I agree with with planning on a 25% cost overrun. Plan on it costing more than you thought and also taking longer than forecasted.
    Sounds like you had no "footprint" changes... or things that modify the roofline. Doing mods inside a house that don't involve bearing walls is somewhat easy... sure, any remodel comes with it's own set of headaches, but the ones that involve just moving walls, changing interior "furniture" and upgrades, are probably nearly the easiest.

    The easiest of course is just changing flooring materials and wall colors, perhaps adding molding and baseboards and cabinet faces... basically a "facelift."

  9. #9
    Every day a winding road spinnaker's Avatar
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    If you have the property, I say forget the second floor and go with one floor living. Remember you are going to get old some day.
    "The world is a dangerous place to live, not because of the people who are evil, but because of the people who don't do anything about it."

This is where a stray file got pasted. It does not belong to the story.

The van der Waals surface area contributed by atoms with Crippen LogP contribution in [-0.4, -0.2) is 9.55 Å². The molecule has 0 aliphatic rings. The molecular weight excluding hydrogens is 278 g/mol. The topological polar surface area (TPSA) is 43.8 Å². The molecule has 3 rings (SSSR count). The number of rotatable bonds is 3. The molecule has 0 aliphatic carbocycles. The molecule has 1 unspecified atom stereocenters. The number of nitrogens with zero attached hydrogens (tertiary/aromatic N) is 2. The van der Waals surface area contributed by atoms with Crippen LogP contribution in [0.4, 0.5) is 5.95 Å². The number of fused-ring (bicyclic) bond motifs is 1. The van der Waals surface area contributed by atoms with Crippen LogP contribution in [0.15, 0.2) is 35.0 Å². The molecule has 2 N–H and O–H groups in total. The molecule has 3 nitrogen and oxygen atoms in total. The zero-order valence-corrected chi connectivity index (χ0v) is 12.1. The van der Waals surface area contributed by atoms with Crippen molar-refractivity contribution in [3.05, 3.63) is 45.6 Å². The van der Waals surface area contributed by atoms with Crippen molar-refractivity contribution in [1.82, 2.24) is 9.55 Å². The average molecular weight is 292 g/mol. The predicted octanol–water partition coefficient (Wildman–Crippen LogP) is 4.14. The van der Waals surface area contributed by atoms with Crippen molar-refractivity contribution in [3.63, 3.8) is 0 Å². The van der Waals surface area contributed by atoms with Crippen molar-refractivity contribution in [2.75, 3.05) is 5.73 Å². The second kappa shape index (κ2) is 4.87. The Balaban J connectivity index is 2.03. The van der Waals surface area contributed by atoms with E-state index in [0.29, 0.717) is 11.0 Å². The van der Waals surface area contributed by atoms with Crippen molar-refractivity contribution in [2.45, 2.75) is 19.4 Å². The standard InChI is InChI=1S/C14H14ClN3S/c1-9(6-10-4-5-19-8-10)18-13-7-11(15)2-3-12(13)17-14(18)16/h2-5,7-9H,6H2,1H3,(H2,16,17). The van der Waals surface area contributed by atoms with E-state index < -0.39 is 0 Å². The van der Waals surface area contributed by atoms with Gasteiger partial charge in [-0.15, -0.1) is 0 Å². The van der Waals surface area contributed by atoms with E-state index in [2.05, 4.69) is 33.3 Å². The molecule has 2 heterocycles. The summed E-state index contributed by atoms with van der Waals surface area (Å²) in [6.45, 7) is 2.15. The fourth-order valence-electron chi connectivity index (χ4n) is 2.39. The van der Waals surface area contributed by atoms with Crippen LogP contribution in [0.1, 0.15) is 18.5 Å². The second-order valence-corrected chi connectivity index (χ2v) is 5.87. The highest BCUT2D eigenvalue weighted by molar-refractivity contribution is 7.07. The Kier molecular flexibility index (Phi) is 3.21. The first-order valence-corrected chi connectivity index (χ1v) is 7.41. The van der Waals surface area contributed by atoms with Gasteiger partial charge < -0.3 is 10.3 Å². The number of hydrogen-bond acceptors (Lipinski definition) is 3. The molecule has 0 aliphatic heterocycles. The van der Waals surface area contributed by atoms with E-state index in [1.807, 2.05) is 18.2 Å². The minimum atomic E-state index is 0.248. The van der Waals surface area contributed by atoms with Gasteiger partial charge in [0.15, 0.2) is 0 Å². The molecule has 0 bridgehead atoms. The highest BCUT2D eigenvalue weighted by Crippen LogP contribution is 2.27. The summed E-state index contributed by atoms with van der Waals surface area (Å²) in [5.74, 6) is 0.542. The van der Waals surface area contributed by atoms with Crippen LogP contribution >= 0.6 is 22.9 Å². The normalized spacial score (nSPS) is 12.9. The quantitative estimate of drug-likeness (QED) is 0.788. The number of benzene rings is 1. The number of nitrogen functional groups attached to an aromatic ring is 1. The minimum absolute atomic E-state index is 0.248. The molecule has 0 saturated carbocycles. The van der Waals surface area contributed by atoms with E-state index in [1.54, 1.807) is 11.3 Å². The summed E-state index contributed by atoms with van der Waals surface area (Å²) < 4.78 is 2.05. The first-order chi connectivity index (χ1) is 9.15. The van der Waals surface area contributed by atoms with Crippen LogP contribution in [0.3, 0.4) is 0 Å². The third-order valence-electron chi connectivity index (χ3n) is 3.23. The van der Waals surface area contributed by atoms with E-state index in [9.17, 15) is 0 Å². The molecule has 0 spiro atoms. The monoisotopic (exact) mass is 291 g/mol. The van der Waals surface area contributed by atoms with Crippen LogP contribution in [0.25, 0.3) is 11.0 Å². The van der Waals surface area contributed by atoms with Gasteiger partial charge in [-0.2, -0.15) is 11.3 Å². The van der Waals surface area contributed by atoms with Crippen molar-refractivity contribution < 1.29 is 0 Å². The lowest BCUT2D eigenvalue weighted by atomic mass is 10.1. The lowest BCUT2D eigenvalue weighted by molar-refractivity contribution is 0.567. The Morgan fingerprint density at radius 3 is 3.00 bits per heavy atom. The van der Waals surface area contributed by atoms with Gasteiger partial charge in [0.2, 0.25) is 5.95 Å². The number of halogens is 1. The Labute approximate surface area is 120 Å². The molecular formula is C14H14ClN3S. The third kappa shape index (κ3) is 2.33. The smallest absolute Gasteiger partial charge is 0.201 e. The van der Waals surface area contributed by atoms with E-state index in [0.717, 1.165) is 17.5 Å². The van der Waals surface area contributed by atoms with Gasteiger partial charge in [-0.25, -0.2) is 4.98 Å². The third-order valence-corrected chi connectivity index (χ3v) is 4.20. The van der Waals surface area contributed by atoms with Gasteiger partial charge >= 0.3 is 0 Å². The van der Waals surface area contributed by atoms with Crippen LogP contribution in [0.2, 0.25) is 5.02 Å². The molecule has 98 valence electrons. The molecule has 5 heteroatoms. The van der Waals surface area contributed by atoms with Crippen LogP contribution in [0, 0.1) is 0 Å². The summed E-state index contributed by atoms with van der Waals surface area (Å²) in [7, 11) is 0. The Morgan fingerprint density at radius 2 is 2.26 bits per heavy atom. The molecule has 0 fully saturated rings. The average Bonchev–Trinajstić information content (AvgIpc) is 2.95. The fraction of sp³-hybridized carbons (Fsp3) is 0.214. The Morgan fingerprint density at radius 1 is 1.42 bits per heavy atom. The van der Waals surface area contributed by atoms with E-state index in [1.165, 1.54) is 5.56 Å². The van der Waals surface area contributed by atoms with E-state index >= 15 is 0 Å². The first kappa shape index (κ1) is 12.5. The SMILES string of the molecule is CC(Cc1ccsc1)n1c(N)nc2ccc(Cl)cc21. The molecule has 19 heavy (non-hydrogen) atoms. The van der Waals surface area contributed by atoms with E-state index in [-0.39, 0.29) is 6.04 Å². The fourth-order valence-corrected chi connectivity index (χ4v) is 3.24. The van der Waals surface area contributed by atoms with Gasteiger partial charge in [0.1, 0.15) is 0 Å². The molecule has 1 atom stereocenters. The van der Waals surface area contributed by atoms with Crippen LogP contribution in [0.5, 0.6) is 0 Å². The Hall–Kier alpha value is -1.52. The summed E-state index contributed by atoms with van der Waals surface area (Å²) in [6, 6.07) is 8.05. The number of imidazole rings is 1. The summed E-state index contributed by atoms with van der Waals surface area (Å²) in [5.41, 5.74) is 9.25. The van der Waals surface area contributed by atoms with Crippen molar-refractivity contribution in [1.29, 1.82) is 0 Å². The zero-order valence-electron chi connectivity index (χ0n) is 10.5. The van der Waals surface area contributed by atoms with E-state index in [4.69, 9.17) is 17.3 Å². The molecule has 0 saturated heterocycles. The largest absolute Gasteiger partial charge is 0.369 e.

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  10. #10
    Super Moderator no1mad's Avatar
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    Quote Originally Posted by genec View Post
    Been there done that.

    Wife does some architectural drawings and paintings, so she gave a crack at doing the working drawings... she has done detail drawings in the past too... and has submitted to building department (she hates doing the latter).

    First come up with ideas... if you can do it without changing your footprint, you will save significantly. If you have to change the footings/foundation... then you run into all sorts of potential building code issues... such as what else might have to be updated when you add square footage. Could be as simple as updating fire alarms, or as complicated as electrical or having to add septic tanks.

    We had friends that went through their own major building projects at about the same time as us... one had limitations due to septic, one had hillside issues that required special footings. We had code issues that limited our ability to grow to the sides... we had to leave space for firetruck easement. All these can be quite complicated and require visits to local building departments... depending on your building department, they may answer questions right up front, or require proposed plans. Or even require complicated "review" typical of hillside projects or historical projects or projects that may fall under local special review.